One of the mysteries of the English language finally explained.
A Swiss dish of melted cheese, typically eaten with potatoes.
- ‘There's raclette - which is melted cheese spooned over boiled potatoes and eaten with sour pickles and crusty bread.’
- ‘Try the raclette in one of the numerous local restaurants.’
- ‘We were all over at Yannick's eating raclette, which is squares of cheese melted in tiny little frying pans and poured over potatoes and various kinds of meat.’
- ‘In the realm of cheese cookery fondue and raclette are well known internationally.’
- ‘Also popular is another melted-cheese dish called raclette.’
- ‘The restaurant in our bunkhouse even dishes up those old Swiss favourites raclette and fondue.’
- ‘Nicoline makes raclette, served with thick brown bread, pickles, sweet onions, and wine.’
- ‘We had snails, a massive raclette cheese that was cooked at the table, a hot stone to fry the beef on and table fireworks which were alarming.’
- ‘Taleggio or Fontina cheese is also called for, but you could use any good, smooth, buttery melting cheese such as gruyère, raclette or Asiago instead.’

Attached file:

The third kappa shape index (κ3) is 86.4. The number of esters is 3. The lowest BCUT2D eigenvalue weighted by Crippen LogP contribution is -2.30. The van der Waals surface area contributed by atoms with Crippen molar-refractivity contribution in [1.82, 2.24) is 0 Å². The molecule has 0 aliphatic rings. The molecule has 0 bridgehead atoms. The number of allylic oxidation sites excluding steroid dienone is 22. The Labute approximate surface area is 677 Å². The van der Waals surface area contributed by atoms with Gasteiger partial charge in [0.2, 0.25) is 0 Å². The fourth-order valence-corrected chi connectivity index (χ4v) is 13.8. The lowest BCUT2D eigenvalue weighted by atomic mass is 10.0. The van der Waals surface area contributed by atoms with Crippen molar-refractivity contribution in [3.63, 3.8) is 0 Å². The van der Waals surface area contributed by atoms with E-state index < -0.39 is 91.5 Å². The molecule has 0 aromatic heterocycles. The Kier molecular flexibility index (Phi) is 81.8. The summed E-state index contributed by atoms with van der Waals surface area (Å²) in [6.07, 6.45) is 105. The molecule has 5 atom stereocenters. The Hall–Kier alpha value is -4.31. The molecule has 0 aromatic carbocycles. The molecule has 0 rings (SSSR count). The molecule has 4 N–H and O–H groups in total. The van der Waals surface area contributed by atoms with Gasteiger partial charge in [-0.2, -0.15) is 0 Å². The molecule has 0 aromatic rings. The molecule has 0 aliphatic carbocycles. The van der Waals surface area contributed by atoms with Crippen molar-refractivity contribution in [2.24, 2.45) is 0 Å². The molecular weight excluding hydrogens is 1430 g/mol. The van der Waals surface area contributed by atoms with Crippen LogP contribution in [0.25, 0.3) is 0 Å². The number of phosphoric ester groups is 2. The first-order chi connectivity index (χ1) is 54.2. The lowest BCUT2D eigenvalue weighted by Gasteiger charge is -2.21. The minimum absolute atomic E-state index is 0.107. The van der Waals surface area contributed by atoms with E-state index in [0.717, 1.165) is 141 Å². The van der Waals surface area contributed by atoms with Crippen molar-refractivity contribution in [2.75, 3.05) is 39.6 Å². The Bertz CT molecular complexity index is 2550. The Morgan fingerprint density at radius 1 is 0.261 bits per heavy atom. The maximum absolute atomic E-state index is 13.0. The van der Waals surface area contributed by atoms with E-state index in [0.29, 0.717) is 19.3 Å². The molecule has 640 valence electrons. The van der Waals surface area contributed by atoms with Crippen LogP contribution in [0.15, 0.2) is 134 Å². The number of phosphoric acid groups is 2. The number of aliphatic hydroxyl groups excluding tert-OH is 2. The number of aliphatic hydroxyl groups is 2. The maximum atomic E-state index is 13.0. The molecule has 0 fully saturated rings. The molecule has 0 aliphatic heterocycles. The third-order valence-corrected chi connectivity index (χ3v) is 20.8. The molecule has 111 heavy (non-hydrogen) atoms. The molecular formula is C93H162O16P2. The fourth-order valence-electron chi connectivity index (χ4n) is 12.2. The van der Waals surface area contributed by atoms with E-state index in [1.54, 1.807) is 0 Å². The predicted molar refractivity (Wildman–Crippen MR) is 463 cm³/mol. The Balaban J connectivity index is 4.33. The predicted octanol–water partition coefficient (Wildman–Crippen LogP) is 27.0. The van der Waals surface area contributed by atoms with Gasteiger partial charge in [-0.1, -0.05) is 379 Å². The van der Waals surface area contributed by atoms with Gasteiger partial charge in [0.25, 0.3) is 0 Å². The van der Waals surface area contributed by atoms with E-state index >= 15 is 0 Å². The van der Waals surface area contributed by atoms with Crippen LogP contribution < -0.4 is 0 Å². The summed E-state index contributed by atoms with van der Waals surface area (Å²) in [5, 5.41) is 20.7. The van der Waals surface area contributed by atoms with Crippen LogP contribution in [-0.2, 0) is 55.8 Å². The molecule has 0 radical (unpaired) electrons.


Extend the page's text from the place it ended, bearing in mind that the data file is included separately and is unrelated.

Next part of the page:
- ‘Next up are 6 house specialties including a classical Swiss cheese fondue and a raclette served with side items and salad.’
- ‘In the French Alps the author luxuriates in the pleasures of skiing and food, filing the pages with rich detail like the one about raclette, a cheese you melt and pour over sliced potatoes and ham.’
- ‘Given the importance of sausage in Swiss cuisine, it was thus equally unfortunate that, like the fondue and raclette, sausage was also almost totally absent from the a la carte selection.’
- ‘My first indication that I'm going to need to let out my belt a couple of notches comes at the hotel's raclette and fondue evening.’
French, literally ‘small scraper’, referring to the practice of holding the cheese over the heat and scraping it on to a plate as it melts.
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